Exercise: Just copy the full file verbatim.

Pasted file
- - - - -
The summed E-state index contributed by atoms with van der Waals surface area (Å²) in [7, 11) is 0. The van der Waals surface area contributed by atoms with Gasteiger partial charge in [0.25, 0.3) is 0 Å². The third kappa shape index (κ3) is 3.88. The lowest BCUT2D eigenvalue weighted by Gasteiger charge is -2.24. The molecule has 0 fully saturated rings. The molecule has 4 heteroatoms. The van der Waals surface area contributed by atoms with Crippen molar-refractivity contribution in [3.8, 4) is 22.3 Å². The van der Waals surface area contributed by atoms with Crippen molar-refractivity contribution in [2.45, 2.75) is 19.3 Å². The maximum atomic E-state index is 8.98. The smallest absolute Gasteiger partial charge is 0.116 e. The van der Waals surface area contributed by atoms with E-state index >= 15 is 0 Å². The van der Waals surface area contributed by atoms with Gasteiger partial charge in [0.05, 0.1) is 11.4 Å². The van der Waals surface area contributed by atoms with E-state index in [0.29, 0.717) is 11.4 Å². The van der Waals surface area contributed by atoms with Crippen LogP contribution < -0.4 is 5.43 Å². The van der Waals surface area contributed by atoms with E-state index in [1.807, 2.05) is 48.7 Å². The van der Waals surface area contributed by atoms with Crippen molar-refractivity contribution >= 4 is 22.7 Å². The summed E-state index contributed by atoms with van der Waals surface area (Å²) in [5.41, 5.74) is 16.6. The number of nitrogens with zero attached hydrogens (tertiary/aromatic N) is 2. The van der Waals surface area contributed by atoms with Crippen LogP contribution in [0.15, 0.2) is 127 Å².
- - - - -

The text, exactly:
The summed E-state index contributed by atoms with van der Waals surface area (Å²) in [7, 11) is 0. The van der Waals surface area contributed by atoms with Gasteiger partial charge in [0.25, 0.3) is 0 Å². The third kappa shape index (κ3) is 3.88. The lowest BCUT2D eigenvalue weighted by Gasteiger charge is -2.24. The molecule has 0 fully saturated rings. The molecule has 4 heteroatoms. The van der Waals surface area contributed by atoms with Crippen molar-refractivity contribution in [3.8, 4) is 22.3 Å². The van der Waals surface area contributed by atoms with Crippen molar-refractivity contribution in [2.45, 2.75) is 19.3 Å². The maximum atomic E-state index is 8.98. The smallest absolute Gasteiger partial charge is 0.116 e. The van der Waals surface area contributed by atoms with E-state index >= 15 is 0 Å². The van der Waals surface area contributed by atoms with Gasteiger partial charge in [0.05, 0.1) is 11.4 Å². The van der Waals surface area contributed by atoms with E-state index in [0.29, 0.717) is 11.4 Å². The van der Waals surface area contributed by atoms with Crippen LogP contribution < -0.4 is 5.43 Å². The van der Waals surface area contributed by atoms with E-state index in [1.807, 2.05) is 48.7 Å². The van der Waals surface area contributed by atoms with Crippen molar-refractivity contribution >= 4 is 22.7 Å². The summed E-state index contributed by atoms with van der Waals surface area (Å²) in [5.41, 5.74) is 16.6. The number of nitrogens with zero attached hydrogens (tertiary/aromatic N) is 2. The van der Waals surface area contributed by atoms with Crippen LogP contribution in [0.15, 0.2) is 127 Å².